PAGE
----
Taxation in India: Changing Rules, Trends in Taxation
Ease of doing business and tax reforms are at the center of India’s growth agenda as the country pitches itself as the leading investment destination among global emerging markets. Yet, India’s tax competitiveness record remains mixed.
At a time when the U.S., U.K., and Japan have slashed their corporate tax rates, India’s corporate tax structure is marked by high rates, complicated tax rules, and time-bound incentives. India also ranks higher in terms of its tax rates than many Southeast Asian economies.
That is why the lower cost and availability of land, labor, and resources continue to underpin the value of doing business in India, while the growth and development of the consumer market remains a solid opportunity.
Trends in India’s taxation system
India is presently focused on formalizing its economy, partly due to its long history of tax avoidance, black money, and institutional corruption. Accordingly, authorities are keen to ensure that businesses and traders alike are brought under federal and state tax and regulatory networks.
Although concerns over the grey economy has had its impact on India’s tax agenda, foreign investors should pace themselves: the country is keen to boost its competitiveness for foreign investors.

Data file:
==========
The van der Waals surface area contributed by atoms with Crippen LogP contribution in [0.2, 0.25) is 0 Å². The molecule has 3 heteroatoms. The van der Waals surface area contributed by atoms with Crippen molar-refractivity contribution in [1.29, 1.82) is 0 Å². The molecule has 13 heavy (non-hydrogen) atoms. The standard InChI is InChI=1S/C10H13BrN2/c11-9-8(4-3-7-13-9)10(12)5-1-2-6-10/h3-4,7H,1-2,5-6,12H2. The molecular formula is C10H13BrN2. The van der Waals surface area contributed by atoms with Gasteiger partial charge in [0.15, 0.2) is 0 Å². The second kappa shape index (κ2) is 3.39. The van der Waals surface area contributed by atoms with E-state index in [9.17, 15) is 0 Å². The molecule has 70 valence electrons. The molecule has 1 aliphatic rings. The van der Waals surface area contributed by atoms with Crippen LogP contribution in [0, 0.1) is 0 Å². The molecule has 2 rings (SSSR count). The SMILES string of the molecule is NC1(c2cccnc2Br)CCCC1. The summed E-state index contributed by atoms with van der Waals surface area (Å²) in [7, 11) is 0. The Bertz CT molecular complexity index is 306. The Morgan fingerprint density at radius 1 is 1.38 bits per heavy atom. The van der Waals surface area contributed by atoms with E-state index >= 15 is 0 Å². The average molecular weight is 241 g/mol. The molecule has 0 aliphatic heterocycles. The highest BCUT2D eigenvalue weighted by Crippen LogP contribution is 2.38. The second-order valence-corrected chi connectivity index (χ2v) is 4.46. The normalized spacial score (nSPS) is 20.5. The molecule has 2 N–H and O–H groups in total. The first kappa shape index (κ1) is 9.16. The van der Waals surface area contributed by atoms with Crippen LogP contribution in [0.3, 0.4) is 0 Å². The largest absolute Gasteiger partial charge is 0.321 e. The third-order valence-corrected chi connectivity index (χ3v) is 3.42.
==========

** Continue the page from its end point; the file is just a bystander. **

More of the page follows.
Corporate tax rates are expected to come down in the next five to eight years, as immediate federal tax targets are met and India’s formal economy widens.
India is still liberalizing its economy decades after the first series of reforms were introduced in 1991 – its intention to lower corporate tax rates should be treated as credible, but only possible in the long-term.
At present, large firms and multinational companies in India pay corporate taxes in the range of 30 to 40 percent, depending on the applicability of various cess duties and surcharges.
Further, the Union Budget 2018-19 has lowered the corporate income tax (CIT) rate for micro, small, and medium enterprises (MSMEs) to 25 percent, applicable from assessment year (AY) 2019-20.
This lower tax rate for MSMEs targets the quantum of India’s business sector – at over 95 percent; large multinational firms represent the country’s minority of top taxpayers. The latest budget made further important tax announcements, namely the return of tax on long-term capital gains and tax relaxations for specific sectors.
India’s evolving tax environment
In India, authorities administer the tax environment at the federal (referred to as “union” locally), state, and district levels.
Major changes have been introduced in the administration of its tax rules in the last two years.
This includes, but is not limited to, shutting down shell companies, bankruptcy regulation, amending double tax avoidance treaties, clarifying place of doing business rules, real estate regulation, and enforcing the general anti-avoidance rule (GAAR).
The policies follow from India’s adoption of the Base Erosion and Profit Shifting (BEPS) measures heralded by the Organisation for Economic Co-operation and Development (OECD).
Besides strengthening the tax monitoring system, India also initiated indirect tax reform in 2017. The launch of the Goods and Services Tax (GST) in July, last year, replaces multiple indirect taxes.